- Glossary: words & acronyms we use along with definitions
- Team members: a place for everyone to introduce themselves to the team. Also includes a personalised view of all the databases
Databases are powerful, but less is more. Having more databases means
- Viewing/filtering/sorting becomes less powerful, as this can only happen on one database at a time
- People get confused about which database to find things in
- The information architecture of the organisation becomes more complex and hard to manage
We try to avoid creating new databases unless the benefits of doing so outweigh the cons.
How we use templates
For each database, I have at least one template. Templates enable me to prefill the page with any useful page elements or prompts at the click of a button. This means:
- Pages of the same type get structured and formatted consistently with minimum effort
- Complex links between database pages are mostly handled automatically. Though there is still a need to manually set up some of the links when you create a new page
Below is an example template for one of our bets.
Ownership & structure
Below is our top-level Notion structure (with the person responsible for maintaining that section in brackets).
- Home (operations lead)
- Comms & engagement (comms lead)
- Collaborations & partnerships (comms lead)
- Data science (data science lead)
- People (operations lead)
- Policy (policy lead)
- Product (product lead)
- Technical (CTO)
The whole team gets consulted before we make any major changes. We’ve found it useful to have one person responsible for each area so that someone can champion continuous improvement.
Public notion pages
Notion isn’t just for the team. We can choose to make some pages available to partners or to the public too. For example, Notion powers our public roadmap. We also have a notion database that we use to track all of the work we are doing with LSE which everyone from both organisations has access to.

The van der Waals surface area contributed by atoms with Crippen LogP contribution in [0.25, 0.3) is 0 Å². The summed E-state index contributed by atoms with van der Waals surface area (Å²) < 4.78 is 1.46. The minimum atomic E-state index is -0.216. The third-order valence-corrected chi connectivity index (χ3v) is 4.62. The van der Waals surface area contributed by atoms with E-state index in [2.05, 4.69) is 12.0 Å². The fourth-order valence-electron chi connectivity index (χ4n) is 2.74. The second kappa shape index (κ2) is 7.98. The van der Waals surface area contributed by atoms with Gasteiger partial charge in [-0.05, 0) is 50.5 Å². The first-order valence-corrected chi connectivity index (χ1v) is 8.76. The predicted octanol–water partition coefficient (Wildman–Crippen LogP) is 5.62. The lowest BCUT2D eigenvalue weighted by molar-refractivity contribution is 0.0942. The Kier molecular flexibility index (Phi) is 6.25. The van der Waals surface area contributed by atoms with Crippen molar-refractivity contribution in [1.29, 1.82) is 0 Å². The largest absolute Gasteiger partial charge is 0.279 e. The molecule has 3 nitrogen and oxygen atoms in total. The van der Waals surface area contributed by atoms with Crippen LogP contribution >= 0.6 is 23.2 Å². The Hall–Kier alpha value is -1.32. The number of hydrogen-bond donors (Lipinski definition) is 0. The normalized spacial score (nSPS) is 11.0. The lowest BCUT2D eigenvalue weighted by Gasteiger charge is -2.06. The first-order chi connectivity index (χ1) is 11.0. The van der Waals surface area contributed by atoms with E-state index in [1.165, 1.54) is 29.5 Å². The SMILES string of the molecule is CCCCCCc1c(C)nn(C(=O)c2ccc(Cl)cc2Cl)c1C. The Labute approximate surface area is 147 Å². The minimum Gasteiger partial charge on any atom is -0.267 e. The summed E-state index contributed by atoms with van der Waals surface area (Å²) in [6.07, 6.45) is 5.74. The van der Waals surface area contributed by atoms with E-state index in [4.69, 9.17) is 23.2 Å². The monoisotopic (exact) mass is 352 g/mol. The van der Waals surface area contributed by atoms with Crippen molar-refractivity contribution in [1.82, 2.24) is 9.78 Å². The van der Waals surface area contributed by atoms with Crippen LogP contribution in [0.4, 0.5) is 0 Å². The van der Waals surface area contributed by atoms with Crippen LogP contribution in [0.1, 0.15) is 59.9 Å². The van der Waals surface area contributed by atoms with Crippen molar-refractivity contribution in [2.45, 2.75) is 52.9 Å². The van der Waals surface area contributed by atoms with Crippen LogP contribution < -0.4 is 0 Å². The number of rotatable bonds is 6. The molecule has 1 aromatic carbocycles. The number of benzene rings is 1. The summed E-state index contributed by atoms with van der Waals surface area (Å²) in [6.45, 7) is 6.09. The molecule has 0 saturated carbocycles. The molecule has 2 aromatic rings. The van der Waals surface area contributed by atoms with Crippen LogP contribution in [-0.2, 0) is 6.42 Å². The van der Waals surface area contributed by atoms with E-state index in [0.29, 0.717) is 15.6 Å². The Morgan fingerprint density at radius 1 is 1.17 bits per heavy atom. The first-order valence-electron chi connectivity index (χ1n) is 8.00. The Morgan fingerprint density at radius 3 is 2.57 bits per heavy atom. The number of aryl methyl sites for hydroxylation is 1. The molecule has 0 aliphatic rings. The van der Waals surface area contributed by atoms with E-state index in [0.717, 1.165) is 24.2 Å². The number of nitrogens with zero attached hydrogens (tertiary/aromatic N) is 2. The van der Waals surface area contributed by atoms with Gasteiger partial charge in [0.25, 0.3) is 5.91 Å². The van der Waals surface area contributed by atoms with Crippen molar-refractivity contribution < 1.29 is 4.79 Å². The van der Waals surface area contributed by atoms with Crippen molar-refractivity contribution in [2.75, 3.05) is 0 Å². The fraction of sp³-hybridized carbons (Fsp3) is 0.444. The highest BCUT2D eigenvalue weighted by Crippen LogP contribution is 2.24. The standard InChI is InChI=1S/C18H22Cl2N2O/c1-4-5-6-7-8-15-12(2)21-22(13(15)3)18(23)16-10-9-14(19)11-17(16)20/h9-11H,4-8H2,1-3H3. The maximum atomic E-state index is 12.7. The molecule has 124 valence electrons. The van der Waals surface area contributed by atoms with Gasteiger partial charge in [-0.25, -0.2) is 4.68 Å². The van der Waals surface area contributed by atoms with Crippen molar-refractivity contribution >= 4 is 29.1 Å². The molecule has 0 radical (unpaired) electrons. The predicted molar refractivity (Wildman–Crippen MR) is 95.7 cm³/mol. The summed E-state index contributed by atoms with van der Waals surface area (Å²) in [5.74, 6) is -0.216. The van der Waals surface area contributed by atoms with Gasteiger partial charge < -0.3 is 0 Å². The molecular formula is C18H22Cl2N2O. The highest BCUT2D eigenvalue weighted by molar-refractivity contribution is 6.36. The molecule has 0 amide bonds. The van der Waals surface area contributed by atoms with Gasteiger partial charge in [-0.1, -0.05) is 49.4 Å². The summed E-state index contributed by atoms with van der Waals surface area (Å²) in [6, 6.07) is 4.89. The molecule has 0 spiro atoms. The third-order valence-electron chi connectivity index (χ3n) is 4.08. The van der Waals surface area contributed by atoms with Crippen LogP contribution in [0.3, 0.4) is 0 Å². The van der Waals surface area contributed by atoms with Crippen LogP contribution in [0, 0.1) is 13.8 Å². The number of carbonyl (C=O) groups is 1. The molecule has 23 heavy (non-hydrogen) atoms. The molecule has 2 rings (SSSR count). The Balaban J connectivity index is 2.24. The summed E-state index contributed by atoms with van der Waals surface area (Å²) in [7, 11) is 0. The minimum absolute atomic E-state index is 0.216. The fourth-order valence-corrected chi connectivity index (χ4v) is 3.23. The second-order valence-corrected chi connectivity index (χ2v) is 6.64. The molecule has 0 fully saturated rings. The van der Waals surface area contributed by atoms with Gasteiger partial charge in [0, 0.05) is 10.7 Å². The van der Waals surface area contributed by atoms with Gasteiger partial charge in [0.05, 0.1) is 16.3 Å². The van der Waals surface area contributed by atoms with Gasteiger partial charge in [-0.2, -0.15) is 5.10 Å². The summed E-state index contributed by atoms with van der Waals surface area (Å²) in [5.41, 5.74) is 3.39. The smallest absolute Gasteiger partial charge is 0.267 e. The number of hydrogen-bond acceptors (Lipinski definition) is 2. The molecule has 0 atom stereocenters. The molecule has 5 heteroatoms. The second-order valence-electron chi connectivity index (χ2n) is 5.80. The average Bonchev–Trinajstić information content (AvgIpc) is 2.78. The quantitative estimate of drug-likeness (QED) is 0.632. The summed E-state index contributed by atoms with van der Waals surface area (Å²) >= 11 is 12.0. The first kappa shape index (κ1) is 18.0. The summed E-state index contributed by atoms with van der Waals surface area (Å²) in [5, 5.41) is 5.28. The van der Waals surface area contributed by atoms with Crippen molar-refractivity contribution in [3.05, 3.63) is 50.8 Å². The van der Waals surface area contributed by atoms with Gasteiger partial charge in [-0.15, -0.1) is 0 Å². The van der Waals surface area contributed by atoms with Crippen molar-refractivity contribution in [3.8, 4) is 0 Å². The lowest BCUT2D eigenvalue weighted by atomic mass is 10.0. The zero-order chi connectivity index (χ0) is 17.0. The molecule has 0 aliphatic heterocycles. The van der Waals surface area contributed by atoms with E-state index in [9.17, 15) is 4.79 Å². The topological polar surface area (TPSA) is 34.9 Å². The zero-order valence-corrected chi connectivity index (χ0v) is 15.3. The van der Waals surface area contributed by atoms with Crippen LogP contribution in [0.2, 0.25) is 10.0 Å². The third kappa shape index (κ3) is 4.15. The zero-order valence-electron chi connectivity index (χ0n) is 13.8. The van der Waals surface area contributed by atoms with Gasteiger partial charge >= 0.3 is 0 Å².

Problems with Notion
Overall, I think Notion is a great tool, but not perfect. Here are some of the main problems I’ve found so far:
When copying and pasting data between different pages, tables are not copied. They need to be manually duplicated and manually inserted into the correct position on the page. It would be nice if I could select all and copy in the same way as I can on Google Docs or Word.
It can be slow to load at times. This may be a downside of having a database-heavy Notion setup.
Labels on cards don’t appear in a consistent order on the board view. They appear in the order in which they got added. This can make boards with lots of labels difficult to read.
Metadata on databases is super powerful. But every time you open a page in a database, the first thing you see is lots of separate metadata rows. This means you have to scroll a lot before you get to the content of the card. It would be great if Notion found a way to minimise the space this takes up in the UI. Similarly, when you view the metadata on cards in board view, the labels all appear on separate lines. Wrapping separate metadata fields instead of all the content being on a new line could fix this. Our workaround for both of these problems is to minimise the number of metadata fields we have in each database.
Thanks for reading
I hope you found this useful. Get in touch if you have any feedback. I’m particularly keen to hear from anyone who knows solutions to any of the above problems!